Karachi's Cultural Centre
Built in a Mughal revival style with a combination of locally available yellow Gizri stone and the striking pink Jodhpur stone, the architect commissioned for the palace, Ahmed Hussein Agha, one of the first Muslim architects of India, sought to recreate here the Anglo Mughal palaces of the Rajput princes.
Its distinct style of construction is a combination of domes, spandrels, balustrades, louvered shutters and railings. The Mohatta Palace would prove to be the coup de maitre of Agha’s professional career.
Prime Minister Benazir Bhutto supported the setting up of a museum of the arts of Pakistan in the palace and it was formally purchased for the Mohatta Palace Museum Trust in 1995.
Out of use for over a decade, the building was in need of major restoration work, which involved cleaning, repairs and internal and external renovations.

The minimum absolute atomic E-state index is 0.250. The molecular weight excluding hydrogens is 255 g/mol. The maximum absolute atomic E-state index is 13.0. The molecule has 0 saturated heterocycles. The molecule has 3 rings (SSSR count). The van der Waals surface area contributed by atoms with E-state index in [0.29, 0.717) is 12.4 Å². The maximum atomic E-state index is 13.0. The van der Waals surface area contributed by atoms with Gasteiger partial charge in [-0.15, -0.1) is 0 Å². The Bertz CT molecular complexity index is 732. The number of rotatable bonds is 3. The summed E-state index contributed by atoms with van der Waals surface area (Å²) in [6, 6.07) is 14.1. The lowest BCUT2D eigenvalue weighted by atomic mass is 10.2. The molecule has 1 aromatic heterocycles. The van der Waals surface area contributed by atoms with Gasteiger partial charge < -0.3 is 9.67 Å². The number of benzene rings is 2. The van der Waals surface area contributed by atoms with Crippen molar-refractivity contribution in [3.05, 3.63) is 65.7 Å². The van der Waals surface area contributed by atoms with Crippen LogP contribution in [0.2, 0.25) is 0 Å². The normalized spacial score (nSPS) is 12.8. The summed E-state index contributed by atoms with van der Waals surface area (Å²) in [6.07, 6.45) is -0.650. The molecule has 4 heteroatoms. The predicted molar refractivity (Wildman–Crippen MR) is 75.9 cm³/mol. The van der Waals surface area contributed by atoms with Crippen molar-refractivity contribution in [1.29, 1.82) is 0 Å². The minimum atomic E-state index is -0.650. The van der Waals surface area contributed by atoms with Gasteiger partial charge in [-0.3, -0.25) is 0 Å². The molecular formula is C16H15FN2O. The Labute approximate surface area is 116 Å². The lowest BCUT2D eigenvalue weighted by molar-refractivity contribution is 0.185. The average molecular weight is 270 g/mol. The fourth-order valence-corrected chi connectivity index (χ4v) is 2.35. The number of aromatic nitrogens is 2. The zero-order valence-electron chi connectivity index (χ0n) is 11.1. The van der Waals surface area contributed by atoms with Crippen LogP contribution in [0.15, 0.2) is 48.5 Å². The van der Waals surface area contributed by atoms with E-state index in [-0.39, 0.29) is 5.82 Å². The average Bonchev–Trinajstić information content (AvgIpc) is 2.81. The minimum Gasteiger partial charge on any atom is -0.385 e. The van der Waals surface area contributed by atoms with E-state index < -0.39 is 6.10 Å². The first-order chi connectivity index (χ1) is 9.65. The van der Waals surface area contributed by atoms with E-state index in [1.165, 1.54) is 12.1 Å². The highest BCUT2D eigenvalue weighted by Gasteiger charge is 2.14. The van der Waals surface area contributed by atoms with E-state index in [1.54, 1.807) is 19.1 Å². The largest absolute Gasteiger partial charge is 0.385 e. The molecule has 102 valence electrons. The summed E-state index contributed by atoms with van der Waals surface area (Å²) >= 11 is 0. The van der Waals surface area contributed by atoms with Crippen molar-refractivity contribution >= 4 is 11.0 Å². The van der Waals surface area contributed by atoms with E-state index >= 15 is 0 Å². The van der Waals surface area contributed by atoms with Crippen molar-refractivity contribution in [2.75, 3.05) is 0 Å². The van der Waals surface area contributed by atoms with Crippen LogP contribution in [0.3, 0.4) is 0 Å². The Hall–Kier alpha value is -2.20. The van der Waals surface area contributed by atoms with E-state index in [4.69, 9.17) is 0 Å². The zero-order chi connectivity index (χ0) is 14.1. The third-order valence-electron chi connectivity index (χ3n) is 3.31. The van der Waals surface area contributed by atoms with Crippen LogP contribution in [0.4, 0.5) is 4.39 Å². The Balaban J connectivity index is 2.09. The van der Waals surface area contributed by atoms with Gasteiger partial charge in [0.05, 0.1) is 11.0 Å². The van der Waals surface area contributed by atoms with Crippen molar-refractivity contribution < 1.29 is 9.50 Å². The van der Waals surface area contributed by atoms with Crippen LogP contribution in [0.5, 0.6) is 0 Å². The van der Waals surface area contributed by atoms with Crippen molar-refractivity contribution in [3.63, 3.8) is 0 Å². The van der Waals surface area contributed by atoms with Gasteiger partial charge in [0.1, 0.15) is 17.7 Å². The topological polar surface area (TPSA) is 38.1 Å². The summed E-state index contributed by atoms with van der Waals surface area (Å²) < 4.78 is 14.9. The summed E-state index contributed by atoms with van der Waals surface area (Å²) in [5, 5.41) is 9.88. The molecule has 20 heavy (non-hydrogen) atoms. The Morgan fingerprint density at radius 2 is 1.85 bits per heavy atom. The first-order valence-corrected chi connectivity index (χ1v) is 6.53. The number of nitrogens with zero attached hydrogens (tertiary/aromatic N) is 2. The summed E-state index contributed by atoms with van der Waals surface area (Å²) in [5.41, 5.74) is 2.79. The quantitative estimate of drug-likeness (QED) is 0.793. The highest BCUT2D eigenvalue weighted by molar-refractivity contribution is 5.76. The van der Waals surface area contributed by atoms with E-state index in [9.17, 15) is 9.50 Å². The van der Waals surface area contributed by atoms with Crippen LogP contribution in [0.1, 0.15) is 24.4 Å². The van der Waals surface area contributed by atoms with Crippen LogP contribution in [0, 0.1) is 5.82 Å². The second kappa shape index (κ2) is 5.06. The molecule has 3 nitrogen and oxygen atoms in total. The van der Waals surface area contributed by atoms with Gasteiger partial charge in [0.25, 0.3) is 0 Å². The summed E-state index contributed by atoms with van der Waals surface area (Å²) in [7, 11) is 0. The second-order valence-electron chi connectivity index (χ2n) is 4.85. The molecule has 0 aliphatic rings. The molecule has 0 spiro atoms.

The first two phases of the restoration program were successfully completed in August 1999 and the Museum opened its doors to the public on 15th September 1999.
Sadequain was a charismatic public figure, the most written about painter in the Pakistani press. Prodigiously prolific, he had amazing creative energy; he produced thousands of paintings and calligraphies, as well as large murals in public buildings.
Sadequain, Allegory: The Last Revelation (Part 1), 1968, Oil on Canvas